by Jim Reapsome
A year ago we published an article on the necessity of evaluating the work of missionaries after they get to the field. Some of our readers applauded and some booed. It remains difficult for some to put a “spiritual” activity under the microscope of objective scrutiny.
A year ago we published an article on the necessity of evaluating the work of missionaries after they get to the field. Some of our readers applauded and some booed. It remains difficult for some to put a "spiritual" activity under the microscope of objective scrutiny. It is much easier to be subjective when evaluating one’s work and to retreat behind the vague facade of, "Oh, yes, the Lord is blessing our work."
If there’s anything even more touchy than evaluating missionaries after they begin their work, it’s evaluating them before they go. Some missions have elaborate screening procedures, including psychological testing, while some feel that the candidate’s call and convictions about God’s leading are all that’s needed (plus support, of course).
There are increasing indications that pastors and churches who must provide the support would also like to know how missionary candidates are picked in the first place. All they know is that they get letters and phone calls from candidates, accepted by the missions. In some cases, pastors do not even get reference forms from the mission.
When a missionary returns from the field – for reasons other than furlough – a frequently asked question is, "Why was he sent in the first place? Why wasn’t he weeded out? Why didn’t the mission uncover his weaknesses?" On the other hand, those asking questions, like that often are the most resistant to any kind of objective, scientific prefield testing: that’s too "unspiritual." After all, the Holy Spirit calls and sends missionaries. What do psychologists know about it?
Obviously, even the best prefield testing and screening are not infallible, but neither are they optional. Christians need not retreat in the face of discoveries about what makes people tick, and why some are likely to do better than others, in everything from repairing trucks, to making speeches, to learning new languages. There is no excuse for any mission board’s failure to do the very best job possible of determining the suitability of candidates, confessing continually the need for wisdom from above, so that the scientific data is interpreted properly by Holy Spirit-guided persons and principles.
Along that line, we encourage serious study of Craig Hanscome’s findings in this issue about why some missionaries failed to make the grade. Some of the facts apply to the difficulty of the field of service-and that’s not new-but what missions should do in the light of this fact is send the best possible people to the toughest fields. For example, too long have we permitted subjective geographic "calls" to determine where new missionaries are sent. No such call should override a hard-headed prefield analysis that shows Mr. and Mrs. Jones simply don’t have what it takes to stick it out in a field that has wiped out a high percentage of people in the past. At the same time, field directors should demand research time to find the reasons why some fields have higher casualty rates than others.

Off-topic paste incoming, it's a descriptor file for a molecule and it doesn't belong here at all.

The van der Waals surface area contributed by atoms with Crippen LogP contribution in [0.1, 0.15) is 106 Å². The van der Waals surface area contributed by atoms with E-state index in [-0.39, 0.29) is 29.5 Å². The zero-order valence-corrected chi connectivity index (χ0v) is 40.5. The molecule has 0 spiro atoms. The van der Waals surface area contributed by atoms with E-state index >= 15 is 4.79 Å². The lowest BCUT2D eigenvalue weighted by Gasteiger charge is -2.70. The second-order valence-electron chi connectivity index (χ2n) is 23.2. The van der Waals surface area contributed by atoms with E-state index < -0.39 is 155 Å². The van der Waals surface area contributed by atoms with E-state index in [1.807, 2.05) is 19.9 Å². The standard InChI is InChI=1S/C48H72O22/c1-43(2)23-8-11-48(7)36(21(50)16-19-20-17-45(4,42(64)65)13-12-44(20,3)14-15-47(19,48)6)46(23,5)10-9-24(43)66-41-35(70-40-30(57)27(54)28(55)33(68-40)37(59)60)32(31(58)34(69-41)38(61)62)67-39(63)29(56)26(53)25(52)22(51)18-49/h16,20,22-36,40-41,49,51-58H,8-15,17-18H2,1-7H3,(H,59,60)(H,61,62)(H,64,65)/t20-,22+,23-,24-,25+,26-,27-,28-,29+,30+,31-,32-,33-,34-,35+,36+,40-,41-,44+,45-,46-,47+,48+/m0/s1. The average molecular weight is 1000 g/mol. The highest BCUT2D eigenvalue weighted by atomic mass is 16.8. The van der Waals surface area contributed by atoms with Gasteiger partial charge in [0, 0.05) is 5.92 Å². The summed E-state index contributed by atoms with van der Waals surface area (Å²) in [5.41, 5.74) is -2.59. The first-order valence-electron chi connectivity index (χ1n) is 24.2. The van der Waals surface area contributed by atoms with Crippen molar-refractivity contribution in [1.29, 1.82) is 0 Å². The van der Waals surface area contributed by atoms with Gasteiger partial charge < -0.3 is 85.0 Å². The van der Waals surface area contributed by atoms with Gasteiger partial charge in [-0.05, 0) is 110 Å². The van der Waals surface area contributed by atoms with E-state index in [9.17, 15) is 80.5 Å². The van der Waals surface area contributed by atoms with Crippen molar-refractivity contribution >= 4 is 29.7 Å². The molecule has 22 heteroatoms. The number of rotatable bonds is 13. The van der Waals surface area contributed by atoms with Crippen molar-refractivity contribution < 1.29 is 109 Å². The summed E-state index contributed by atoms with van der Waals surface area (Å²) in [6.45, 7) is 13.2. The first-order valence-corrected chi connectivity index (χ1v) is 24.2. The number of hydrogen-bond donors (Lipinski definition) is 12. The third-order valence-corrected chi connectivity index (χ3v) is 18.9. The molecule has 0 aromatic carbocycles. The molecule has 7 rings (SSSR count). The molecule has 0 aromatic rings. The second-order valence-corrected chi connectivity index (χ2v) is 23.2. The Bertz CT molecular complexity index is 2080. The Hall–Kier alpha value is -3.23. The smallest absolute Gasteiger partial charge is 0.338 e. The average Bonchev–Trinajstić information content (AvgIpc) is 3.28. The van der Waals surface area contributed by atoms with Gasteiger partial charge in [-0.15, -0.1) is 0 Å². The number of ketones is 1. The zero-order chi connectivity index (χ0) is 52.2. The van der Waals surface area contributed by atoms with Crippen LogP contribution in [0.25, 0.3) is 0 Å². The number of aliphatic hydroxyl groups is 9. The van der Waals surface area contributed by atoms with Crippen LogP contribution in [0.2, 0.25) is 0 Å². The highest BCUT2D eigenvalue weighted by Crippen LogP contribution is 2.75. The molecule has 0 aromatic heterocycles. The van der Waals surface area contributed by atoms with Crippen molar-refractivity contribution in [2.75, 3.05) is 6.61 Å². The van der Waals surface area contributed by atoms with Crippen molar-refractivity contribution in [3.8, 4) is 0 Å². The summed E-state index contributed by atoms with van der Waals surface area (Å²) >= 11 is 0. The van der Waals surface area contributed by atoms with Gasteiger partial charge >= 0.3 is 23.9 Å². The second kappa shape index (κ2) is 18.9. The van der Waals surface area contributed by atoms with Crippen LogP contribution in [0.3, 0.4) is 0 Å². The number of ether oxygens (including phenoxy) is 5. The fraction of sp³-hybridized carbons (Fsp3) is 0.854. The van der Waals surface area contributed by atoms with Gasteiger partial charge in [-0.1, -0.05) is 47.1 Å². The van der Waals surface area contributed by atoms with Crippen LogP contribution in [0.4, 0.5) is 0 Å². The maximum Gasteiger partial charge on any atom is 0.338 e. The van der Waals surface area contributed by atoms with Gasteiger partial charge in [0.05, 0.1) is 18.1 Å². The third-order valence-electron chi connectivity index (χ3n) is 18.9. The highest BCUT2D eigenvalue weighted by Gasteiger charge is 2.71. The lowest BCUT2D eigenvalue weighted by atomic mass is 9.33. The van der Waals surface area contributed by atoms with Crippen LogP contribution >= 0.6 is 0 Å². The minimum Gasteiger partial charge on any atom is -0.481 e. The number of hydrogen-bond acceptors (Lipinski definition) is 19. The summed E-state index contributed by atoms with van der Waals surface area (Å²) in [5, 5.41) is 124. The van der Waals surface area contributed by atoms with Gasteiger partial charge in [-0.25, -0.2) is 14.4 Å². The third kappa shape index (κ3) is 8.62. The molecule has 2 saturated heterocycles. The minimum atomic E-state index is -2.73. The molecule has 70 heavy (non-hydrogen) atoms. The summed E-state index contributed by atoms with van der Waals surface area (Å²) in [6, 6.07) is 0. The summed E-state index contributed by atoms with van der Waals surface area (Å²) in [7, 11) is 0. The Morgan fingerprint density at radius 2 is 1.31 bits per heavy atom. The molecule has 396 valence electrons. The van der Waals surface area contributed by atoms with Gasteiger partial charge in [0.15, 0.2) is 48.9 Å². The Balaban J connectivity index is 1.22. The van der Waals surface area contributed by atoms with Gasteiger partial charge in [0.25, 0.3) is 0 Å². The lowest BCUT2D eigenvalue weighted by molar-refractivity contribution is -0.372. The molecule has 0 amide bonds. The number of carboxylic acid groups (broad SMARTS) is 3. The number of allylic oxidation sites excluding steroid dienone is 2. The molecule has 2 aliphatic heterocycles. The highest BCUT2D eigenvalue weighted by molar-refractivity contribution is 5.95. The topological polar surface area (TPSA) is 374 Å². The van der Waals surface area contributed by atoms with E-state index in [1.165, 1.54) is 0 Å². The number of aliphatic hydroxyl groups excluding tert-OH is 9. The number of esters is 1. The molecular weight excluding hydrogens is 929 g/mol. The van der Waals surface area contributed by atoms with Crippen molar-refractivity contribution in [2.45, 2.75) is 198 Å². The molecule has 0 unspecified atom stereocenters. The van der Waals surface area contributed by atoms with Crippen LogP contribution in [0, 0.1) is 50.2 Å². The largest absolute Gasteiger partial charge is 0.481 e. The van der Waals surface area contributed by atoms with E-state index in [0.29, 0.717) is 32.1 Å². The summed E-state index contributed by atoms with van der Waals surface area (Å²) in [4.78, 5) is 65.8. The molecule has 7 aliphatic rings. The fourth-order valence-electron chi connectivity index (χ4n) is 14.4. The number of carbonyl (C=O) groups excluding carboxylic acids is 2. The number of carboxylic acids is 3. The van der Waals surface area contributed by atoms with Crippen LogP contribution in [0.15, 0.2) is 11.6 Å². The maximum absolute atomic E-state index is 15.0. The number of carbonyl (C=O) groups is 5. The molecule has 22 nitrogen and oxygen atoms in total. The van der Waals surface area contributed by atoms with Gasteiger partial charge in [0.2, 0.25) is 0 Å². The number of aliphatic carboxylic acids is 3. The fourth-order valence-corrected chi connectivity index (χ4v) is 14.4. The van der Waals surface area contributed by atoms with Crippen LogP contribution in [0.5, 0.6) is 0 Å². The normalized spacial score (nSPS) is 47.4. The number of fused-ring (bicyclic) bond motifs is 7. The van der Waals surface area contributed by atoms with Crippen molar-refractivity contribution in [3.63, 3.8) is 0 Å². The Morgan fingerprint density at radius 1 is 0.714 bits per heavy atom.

Another significant fact: graduate education makes a major difference; even a single year of such study. Yet there are some boards that continue to send out people with a minimum of education, even with only a year or two of undergraduate schooling, just so it’s Bible school of some kind.
We accept the truth that education alone doesn’t guarantee success on I the field, but why should we continue to discount its value in the face of evidence that graduate education does cut the drop-out rate? (On the other hand, lest the eggheads take over, keep in mind that grade point average accounts for only one percent of the drop-out rate in Hanscome’s study.) Equally applicable to recruitment and prefield screening are the facts about what things don’t make a difference: age, time in Christian work at home before going, and the number of years since conversion.
We are encouraged by the fact that people in missions are looking into what has often been treated like a dirty puppy in the living room: the drop-out rate. It’s time to admit the problem and to use all of the technical data available, and the wisdom of the Lord of the harvest, to bring the rate to a "cold shutdown."
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